died without a cry. The arrow had
passed through the upper thigh,
buried itself up to its feathers, and
had impedded itself into a fence-post.
Nixon is intending to travel north
in search of bigger game, hoping
to bring down a deer sometime with
his fifty-pound bow.
i _.,._... 3
Suggests State Buy Many
Supplies From Michigan
By BERNARD WEISSMAN
Legislation compelling all state de-
partments and institutions to pur-
chase as much of their supplies from
the three penal institutions of Mich-
igan as those institutions can pro-
vide was urged yesterday by Prof.
Arthur E. Wood of the sociology de-
partment as a cure for the critical
prison unemployment situation creat-
ed by the Munshaw Prison Industries
The Munshaw Act, popularly
known as a "state use" law, provides
that prisoners shall not manufac-
ture any products except for the use
of the state government. It went into
effect November 22.
Professor Wood criticized the lack
of foresight of the legislature in pass-
ing the law before adequate plans
had been made to cope with prison
unemployment, which was already a
serious problem, amounting in Jack-
son Prison, the largest in the world,
to 40 per cent of the inmates.
He declared that "economic plan-
ning" in the form of a careful sur-
vey of prison industries by industrial
engineers should have preceded the
legislation. Lacking such a survey,
he said, the state is not prepared to.
meet the results of the "state use"
Statistics recently given by prison
officials at Lansing show that the
number of prisoners employed in the
three prisons dropped from 1,835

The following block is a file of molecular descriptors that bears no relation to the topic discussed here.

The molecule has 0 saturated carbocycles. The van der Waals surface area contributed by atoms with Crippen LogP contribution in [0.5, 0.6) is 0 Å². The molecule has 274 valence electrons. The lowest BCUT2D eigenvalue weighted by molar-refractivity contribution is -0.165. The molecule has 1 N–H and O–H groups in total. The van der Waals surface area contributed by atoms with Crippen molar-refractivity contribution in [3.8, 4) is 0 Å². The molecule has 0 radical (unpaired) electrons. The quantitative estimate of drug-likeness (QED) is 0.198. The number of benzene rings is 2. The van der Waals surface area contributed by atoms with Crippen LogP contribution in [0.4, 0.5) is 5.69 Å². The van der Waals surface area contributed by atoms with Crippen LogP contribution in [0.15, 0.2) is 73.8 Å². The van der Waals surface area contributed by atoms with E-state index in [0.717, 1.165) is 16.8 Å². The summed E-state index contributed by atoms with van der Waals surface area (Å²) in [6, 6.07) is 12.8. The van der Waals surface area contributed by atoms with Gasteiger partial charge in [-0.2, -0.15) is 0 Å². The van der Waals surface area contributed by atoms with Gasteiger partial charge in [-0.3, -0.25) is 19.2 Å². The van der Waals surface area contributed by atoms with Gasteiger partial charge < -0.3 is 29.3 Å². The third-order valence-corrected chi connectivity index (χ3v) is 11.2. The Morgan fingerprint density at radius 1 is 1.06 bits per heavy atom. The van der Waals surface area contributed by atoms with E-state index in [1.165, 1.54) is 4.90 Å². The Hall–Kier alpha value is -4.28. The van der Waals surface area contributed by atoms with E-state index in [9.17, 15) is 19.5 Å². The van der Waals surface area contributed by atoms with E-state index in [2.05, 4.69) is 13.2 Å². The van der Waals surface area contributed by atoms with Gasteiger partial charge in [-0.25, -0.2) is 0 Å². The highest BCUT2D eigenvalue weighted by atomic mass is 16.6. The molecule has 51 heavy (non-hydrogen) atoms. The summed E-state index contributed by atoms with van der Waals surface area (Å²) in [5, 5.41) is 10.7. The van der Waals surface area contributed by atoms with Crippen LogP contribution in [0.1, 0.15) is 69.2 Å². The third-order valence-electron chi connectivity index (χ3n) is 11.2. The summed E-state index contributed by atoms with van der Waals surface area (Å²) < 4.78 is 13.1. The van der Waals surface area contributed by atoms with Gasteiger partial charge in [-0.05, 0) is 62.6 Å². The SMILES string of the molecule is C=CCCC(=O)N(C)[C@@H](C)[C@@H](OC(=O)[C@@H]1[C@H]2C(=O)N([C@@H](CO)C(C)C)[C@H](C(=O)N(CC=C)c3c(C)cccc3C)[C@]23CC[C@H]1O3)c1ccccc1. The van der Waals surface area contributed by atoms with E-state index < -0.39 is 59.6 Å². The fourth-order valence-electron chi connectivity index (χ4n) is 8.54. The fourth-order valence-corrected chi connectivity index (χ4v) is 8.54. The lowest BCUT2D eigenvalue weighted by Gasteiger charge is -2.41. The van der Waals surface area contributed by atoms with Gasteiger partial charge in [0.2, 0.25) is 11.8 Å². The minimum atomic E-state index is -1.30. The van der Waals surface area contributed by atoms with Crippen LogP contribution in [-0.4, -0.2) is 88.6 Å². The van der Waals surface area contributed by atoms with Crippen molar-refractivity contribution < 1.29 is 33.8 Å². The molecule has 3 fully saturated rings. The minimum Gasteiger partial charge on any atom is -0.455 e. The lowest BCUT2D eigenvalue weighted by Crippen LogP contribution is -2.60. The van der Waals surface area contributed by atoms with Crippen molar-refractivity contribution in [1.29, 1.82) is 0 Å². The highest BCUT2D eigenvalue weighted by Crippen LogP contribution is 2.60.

before the new law went into effect
to 1,030 at present, while the number.
of unemployed went up from 1,011
Prison authorities originally in-
tended to take up some of the slack
in employment by the introduction of
five new industries in the prisons,
and bids for the installation of
equipment were asked.
It was decided later, however, that
the number of inmates who would be
employed by the new industries did
not justify the outlay.
Professor Wood explained that un-
rest among the prisoners is bound to
increase as a result both of the
greater amount of idle time, and be-
cause of the loss of all compensa-
tion whatsoever by the unemployed
He said, though, that the "state
use" law is a step in the right di-
rection, if it is combined with reme-
dial measures that would avoid the
prison unemployment problem. He
pointed out that Massachusetts has
already passed legislation requiring
state departments to buy as much as
is available from state penal insti-
tutions, and said that such a step
was the best- way out of Michigan's
The chief industries formerly car-
ried on in prisons which were at-
tacked as offering unfair competition
to private enterprises, and which
have now been discontinued, were
clothing and furniture manufactur-
Begn For Adults
The extension service of the Ann
Arbor Public Schools yesterday an-
nounced plans for organizing adult
classes in beginning and advanced
English and French. A registration
fee of four dollars will be charged
because there are no funds available
at the present to pay the teachers,